On the three broadcast networks, opinion on Democratic candidates split 47% positive vs. 53% negative, while evaluations of Republicans were more negative – 40% positive vs. 60% negative. For both parties combined, network evaluations were almost 3 to 2 negative in tone, i.e. 41% positive vs. 59% negative.
Despite what former President Bill Clinton and most Democrats think, Fox News's Chris Wallace really is the epitome of fair and balanced.
In case you had any doubt, his interview Thursday with WOR radio's Steve Malzberg was a perfect example of why Wallace is the most impartial of all the Sunday talk show hosts.
To give you an idea of just how unbiased he is, during this extraordinary segment, Wallace strongly disagreed with Rush Limbaugh's recent remarks concerning Hillary Clinton's aging appearance, and actually came to her defense.
Later, Wallace supported media's questions concerning Mitt Romney being a Mormon even though Sen. Harry Reid's (D-Nev.) belief in this faith is totally ignored.
On the flipside, Wallace ridiculed MSNBC's David Shuster for some of his recent comments about Fox News, and mocked those that find water-boarding so deplorable.
Here are some of the highlights of this absolutely spectacular interview (15-minute audio available here, readers are cautioned to prepare themselves for an almost astounding level of candor from someone regularly depicted as a GOP mouthpiece):
Isn't it often the case that over-confident braggarts are typically insecure types masking their own short-comings with undeservingly cocky bravado?
After all, one would think the president of the cable news network whose ratings in virtually every time slot have plummeted for years would be a little humble when referring to his competition in the industry.
Quite the contrary, in an interview with the New York Observer, CNN's Jonathan Klein behaved like he was running the Yankees, and Fox News Channel was the Tampa Bay Devil Rays (emphasis added throughout):
Biting the hand that used to feed him, David Shuster has accused Fox News of being part of the "Republican establishment" and as such, going after Mike Huckabee. Shuster appeared on MSNBC's Morning Joe during the 6:30 AM ET half-hour today.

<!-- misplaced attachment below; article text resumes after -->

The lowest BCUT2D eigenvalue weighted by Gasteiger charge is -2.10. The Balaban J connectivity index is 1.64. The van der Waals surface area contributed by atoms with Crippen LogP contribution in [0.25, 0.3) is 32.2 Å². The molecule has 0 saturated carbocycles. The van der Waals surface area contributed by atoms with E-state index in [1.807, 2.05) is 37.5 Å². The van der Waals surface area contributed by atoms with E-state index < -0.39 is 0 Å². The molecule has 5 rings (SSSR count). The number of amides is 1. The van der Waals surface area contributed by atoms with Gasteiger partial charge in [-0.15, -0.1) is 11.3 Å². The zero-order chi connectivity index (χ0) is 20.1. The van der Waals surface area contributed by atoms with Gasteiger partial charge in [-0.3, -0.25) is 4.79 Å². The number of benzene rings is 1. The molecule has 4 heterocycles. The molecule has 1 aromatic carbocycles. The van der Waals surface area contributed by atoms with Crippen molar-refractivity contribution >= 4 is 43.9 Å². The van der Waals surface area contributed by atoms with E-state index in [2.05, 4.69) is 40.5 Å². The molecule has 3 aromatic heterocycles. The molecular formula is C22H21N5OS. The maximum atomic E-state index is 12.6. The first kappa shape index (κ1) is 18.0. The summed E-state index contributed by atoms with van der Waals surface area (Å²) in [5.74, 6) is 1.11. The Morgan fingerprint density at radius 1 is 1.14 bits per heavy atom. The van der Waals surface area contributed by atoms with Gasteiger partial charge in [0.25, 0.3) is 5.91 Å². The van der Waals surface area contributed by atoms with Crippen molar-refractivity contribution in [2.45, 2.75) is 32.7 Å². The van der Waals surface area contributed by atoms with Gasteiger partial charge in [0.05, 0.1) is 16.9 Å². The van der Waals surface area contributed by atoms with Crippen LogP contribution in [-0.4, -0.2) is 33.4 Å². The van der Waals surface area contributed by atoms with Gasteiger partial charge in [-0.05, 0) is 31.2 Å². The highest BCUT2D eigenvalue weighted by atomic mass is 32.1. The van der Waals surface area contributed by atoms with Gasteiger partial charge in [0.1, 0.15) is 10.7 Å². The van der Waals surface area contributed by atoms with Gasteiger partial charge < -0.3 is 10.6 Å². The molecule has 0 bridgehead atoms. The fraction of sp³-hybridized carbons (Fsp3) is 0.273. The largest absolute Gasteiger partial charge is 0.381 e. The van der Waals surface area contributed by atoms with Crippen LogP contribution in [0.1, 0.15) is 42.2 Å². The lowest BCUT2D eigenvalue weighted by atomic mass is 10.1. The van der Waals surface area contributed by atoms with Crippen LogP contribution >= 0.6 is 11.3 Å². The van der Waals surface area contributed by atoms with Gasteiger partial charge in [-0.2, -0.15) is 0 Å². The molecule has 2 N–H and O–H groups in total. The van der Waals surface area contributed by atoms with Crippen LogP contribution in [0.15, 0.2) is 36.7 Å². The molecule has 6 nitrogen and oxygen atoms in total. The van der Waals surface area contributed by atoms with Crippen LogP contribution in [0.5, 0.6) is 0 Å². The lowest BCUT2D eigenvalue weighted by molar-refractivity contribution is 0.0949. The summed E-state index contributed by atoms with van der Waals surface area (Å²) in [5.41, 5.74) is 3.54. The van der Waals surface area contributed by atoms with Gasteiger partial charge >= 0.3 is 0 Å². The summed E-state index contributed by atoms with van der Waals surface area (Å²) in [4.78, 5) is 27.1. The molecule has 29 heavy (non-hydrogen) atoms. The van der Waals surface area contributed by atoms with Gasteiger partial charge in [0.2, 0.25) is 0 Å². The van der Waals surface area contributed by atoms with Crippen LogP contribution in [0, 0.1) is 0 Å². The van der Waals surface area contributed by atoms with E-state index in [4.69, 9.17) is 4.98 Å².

DAVID SHUSTER: What's been so interesting about Huckabee, you're starting to see the Republican establishment, despite him being the "Baby Jesus" candidate [adopting Joe Scarborough's formulation], the Republican establishment is going after him pretty hard now. And you even saw it last night when the, I suppose you could call them the Republican establishment Fox News correspondent was asking some pretty asinine questions --
On the December 18 "Studio B," Fox News Channel's Shepard Smith blasted an idea being floated by liberal San Francisco Mayor Gavin Newsom (D) to slap a new tax on stores that sell soda. It makes for great video, especially given Shep's penchant for leaning left on global warming.
Of course, Shep did also hint that he thinks it would be better to outlaw tobacco rather than add so-called sin taxes on it. All the same, it makes for fun video as Shep wonders if sugary gum or comfortable mattresses will be taxed next for their alleged contributions to the "obesity epidemic."
Is this the evil conservative Fox News that those on the left portray? From the December 17 "Fox and Friends" interview with Senator Hillary Clinton, one has to wonder where it came from. After a surprisingly tough interview with David Gregory on NBC’s "Today," Senator Clinton sailed through a softball interview with the allegedly right wing Fox News.
After Hillary’s husband accused "Fox News Sunday" host Chris Wallace of engaging in a "right wing hit job," and the left wing blog campaign to boycott the Fox News debates, co-host Gretchen Carlson asked such hard hitting questions like "how do you keep yourself going everyday?"
Co-host Steve Doocy asked the tough question of what her name would be if she pulls off a victory in Iowa.
As NewsBusters reported, Nobel Laureate Al Gore made a fool out of himself at the United Nations climate change meeting in Bali Thursday by chastising America for having the exact same global warming policy the Clinton administration had when he was vice president in 1997.
Marvelously, former U.N. ambassador John Bolton was on Fox News the following day speaking inconvenient truths about the Global Warmingist-in-Chief that sycophantic media members disgracefully refuse to share with the citizenry.
With that in mind, get your popcorn ready, kick your feet up, and listen to the facts about this issue spoken in a fashion that press members eschew for the sake of their own politics and advocacy (video available here):
I'm caffeinated and ready to blog. I'll focus mostly on the questions from the moderator, Carolyn Washburn. I'm watching the feed from Fox News Channel.
Here goes nothin':